I had a rather challenging day.
I woke to a bathtub plumbing problem that could no longer be put off until another day. Every time I showered, it rained in the basement. Fixing plumbing is one of my least favorite things to do, but I'll admit I love being able to do it myself. I have the proper tools, I plumbed most of my house anyway, so if it's not new plumbing, it's old plumbing that I know fairly well.
I had plans to meet a friend for lunch, so before I left the house I took Wilson for his walk and enjoyed the increase in temperature over yesterday. It was beautiful out. Really. Bright, sunny, 38 degrees.
Lunch was nice. We tried a place neither of us had been.
When we left the restaurant, I had agreed to walk down the street to look at Christmas trees with my friend. Unfortunately, I spotted the car that had completely parked me in first, and I set out to figure out how to get my car out instead. Back in to the restaurant, and no one there claimed the car. I walked around the corner to another restaurant at the suggestion of the waiter. In that restaurant they told me to try the tavern next door to them, as they were often the culprits.
At the tavern, I was met with a scribbly note on the door stating that the tavern was closed. Peering through the door, you could see people sitting around. My friend knocked on the door and reported that several people turned around and glared at her. Soon, a wrinkled up woman unlocked and opened the door, letting out a wave of smoke that rivalled the ashtrays in a 1972 El Camino. The woman said, "You parked in? Let me see if I can figure out who it is."
At this point I was furious, and pretty frustrated with her casual response to my inconvenience. I said to her, "Please tell them I am having it towed."
Her head whipped around like she was Linda Blair. "Hey! We all have to park where we can, you don't have to be rude about it." She wagged her nicotene-stained finger at me and added, "And you WILL NOT have it towed." I realized then that they had encouraged their guests to park that way, as my car wasn't the only one trapped.
The man who darted out the back door to move his car, called me honey. I ignored him. He moved and I left.
Later, I went to see Werner Herzog's newest film, Into the Abyss. Capital punishment is a hot-button issue for me, and I am never disappointed with a Herzog film. This documentary is a slight departure for Herzog, as he handles it different than some of his other films, but I thought his treatment of the subject matter and the people he interviewed was simply perfect. He didn't talk down to his viewers - he presented his case and left the conclusions to the audience. His footage spliced in between narrative was stunning. He is a true artist, if you ask me.
On my way home, in the dark, with the temperature dropped to a brisk 27-or-so degrees, I had a flat tire.
I pulled into a well-lit parking lot at a business that was closed, so getting the flat off and the spare on wasn't too bad. Incredibly inconvenient, but like plumbing, I am pretty happy that it's something I can handle myself. It would take longer to call for help than to put the spare on anyway.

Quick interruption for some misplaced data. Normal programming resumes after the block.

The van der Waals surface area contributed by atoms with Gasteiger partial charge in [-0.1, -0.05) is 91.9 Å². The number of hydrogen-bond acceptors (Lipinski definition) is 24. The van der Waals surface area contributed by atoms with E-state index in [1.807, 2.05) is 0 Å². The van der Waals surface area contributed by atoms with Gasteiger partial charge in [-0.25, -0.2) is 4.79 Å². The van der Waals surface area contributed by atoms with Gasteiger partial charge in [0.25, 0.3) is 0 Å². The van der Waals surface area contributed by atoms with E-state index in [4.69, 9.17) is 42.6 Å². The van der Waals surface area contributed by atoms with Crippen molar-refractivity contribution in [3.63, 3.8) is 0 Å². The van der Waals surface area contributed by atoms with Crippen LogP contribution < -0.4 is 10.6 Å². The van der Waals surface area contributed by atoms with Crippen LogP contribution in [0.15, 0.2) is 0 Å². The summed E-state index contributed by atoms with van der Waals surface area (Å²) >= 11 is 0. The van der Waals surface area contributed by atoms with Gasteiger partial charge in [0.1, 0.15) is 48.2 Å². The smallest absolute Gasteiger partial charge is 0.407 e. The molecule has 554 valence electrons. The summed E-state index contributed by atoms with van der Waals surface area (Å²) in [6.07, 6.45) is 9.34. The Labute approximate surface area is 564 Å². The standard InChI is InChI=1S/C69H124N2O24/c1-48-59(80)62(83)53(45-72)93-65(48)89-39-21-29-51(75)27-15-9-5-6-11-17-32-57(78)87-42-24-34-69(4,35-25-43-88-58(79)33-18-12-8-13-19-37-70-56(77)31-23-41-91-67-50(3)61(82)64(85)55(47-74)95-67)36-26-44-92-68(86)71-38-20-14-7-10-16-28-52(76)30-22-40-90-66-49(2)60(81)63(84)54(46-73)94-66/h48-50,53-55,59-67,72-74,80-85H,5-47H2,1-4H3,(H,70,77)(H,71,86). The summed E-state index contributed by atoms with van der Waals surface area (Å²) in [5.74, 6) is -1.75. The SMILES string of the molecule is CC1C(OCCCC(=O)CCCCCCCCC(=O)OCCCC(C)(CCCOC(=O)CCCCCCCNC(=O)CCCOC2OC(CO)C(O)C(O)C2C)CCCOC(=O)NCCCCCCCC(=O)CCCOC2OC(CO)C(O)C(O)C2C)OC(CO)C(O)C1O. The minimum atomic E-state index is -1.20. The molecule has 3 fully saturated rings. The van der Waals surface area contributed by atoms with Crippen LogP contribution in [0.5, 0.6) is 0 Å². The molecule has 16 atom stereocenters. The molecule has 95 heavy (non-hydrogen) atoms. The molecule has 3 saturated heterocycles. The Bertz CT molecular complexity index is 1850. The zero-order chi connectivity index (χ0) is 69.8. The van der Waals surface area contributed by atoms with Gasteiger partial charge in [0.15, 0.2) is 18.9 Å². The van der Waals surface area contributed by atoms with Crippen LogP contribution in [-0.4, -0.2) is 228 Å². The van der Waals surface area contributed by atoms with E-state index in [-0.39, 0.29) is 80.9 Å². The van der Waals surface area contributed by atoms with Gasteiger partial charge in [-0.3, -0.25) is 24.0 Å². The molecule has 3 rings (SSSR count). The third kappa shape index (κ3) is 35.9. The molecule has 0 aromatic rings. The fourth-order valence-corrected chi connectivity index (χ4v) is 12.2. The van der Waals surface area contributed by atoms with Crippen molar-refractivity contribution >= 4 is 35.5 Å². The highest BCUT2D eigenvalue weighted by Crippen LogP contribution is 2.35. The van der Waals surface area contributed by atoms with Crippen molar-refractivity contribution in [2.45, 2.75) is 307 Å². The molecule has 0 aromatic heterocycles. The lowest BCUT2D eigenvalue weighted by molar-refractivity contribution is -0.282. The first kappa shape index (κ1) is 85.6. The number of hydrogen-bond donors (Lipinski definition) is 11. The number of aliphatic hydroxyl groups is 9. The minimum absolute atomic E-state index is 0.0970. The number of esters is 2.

My fingers frozen, I drove home slowly on my space-saver spare. I emailed work to let them know I would be having the flat fixed and therefore would be late in the morning. I hate to do that, especially with my dwindling hours and work (read: BROKE) lately, but I refuse to drive around on that donut with all the road construction in town. And the winter.
My problems are few, though. I learned that one of my favorite authors and bloggers lost one of his dogs this weekend. It's strange that because I read about him and all of his animals, and his farm, I feel as if he is a friend. A friend of a certain description, yes. I so enjoyed his most recent book, Going Home, Finding Peace When Pets Die, that the thought of him losing one of his pets hadn't occurred to me. I cried for him and his wife when I read the eloquent post about his beloved Rose. I thought of Olive. I thought of Basil, too, so many years ago.
I thought of another blogger that I admire and how just days ago she posted that her beloved dog Darby had died. It really is such a brief amount of time we have with pets we love, with people.
Into the Abyss showed an interview with a Team Leader in the Death House in Texas. The man explained how his entire attitude changed with the execution of Carla Faye Tucker, which he oversaw. His perspective changed so much that he quit his job and changed his entire view of the death penalty. He said that people started telling him to live his dash. He admitted he didn't know what that meant. He then explained that there are two dates on your tombstone. The day you're born and the day you die. It's what you do with the dash that matters. It may seem a little simple-minded to put it that way, but it is entirely true.
How will I live my life? As well as I can live it. I will seek to make the dash more abundant not only in my own life, but in the lives of my pets, my family, my friends. Maybe even the next time I encounter a nasty lady like I did at the tavern today, I will wonder if I made her dash better or worse and I will curb my actions.
What a Day! I can't wait for tomorrow. My dash should be full.